While the chemical has a low penetrative ability through the blood-brain barrier, it can increase the permeability of the blood-brain barrier, potentially disrupting homeostasis.
Popular in the 1970s to 2000s, flame retardants are chemicals that are applied to materials to prevent the start or slow the spread of fire and have been used in many commercial and consumer products like furniture and building insulation. Many flame retardants are considerably toxic and can persist in the environment. Bis(2 ethylhexyl)-2,3,4,5-tetrabromophthalate (TBPH) was introduced as a replacement for restricted flame retardants and has become ubiquitous in the environment, having been found accumulating in polar bears and dolphins.
In previous studies, TBPH has been found to be a structural analogue of di(2-ethylhexyl) phthalate (DEHP), a compound known to disrupt hormone synthesis and induce hepatotoxicity, reproductive, and neurobehavioural toxicity. Therefore, its potential adverse effects and evergrowing presence in our environment has been of great interest to the scientific community.
A team of scientists led by Professor Zhou Bingsheng from the Institute of Hydrobiology (IHB) of the Chinese Academy of Sciences investigated the neurotoxicity and underlying mechanisms of TBPH and found that the compound had poor penetrability through the blood-brain barrier, but could affect tight junctions and increase the permeability of the blood-brain barrier. This could disrupt homeostasis across the blood-brain barrier and cause adverse effects on the nervous system.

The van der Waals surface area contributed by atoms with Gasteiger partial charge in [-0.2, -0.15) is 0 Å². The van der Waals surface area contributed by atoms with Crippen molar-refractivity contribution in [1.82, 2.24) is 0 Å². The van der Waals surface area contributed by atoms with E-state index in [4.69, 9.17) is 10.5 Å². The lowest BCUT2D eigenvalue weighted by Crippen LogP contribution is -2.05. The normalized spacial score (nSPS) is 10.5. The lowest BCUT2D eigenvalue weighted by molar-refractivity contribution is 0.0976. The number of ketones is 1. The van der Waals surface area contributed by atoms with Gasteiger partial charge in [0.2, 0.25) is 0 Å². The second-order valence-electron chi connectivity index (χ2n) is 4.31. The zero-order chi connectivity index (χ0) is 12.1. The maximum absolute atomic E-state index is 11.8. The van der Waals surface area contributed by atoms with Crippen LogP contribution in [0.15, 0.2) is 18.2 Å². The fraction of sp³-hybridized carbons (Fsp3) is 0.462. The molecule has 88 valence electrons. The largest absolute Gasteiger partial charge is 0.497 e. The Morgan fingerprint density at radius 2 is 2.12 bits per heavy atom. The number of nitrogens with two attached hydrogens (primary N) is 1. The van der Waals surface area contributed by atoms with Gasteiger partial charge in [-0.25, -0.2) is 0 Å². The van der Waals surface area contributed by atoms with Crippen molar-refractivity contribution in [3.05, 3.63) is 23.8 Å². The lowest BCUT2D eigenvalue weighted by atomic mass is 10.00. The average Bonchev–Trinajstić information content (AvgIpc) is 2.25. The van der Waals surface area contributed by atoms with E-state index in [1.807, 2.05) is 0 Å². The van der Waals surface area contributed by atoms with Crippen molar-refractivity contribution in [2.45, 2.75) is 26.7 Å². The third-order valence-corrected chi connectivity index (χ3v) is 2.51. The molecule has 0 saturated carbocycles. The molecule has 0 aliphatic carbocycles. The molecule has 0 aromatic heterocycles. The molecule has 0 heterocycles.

By using an in vitro model of human immortalised endothelial cells to evaluate the penetrability of TBPH, the scientists found that TBPH has a lower Papp during different periods, hinting at a poor penetrative ability through the blood-brain barrier. Upon further studies with transgenic zebrafish, the team was able to confirm that TBPH could affect the blood-brain barrier permeability. The group reasoned that this could be due to TBPH influencing the transcription of genes encoding tight junction proteins.
Finally, to assess the potential neurotoxicity of TBPH, the team exposed wild type zebrafish embryos/larvae to TBPH. From the results, they found that embryonic exposure to TBPH did not significantly change the hatching, signalling and malformation rates, neurotransmitter contents, or locomotor activity. This could be because TBPH can barely cross the blood-brain barrier to pose direct exposure to the central nervous system.
However, the transcription of opsin genes and visual response to light stimulation in wild type zebrafish larvae were inhibited, suggesting that there might be an additional mechanism indirectly involved in visual impairment, leaving room for investigation in future works.
For now, the study has shared some insight on the neurotoxicity and underlying mechanisms of TBPH and revealed how TBPH can impact aquatic organisms. More would have to be done to investigate the potential risk of this chemical on other organisms. [APBN]
Source: Liu et al. (2022). Bis (2-ethylhexyl)-2, 3, 4, 5-tetrabromophthalate showed poor penetrability but increased the permeability of blood brain barrier: Evidences from in vitro and in vivo studies. Journal of Hazardous Materials, 424, 127386.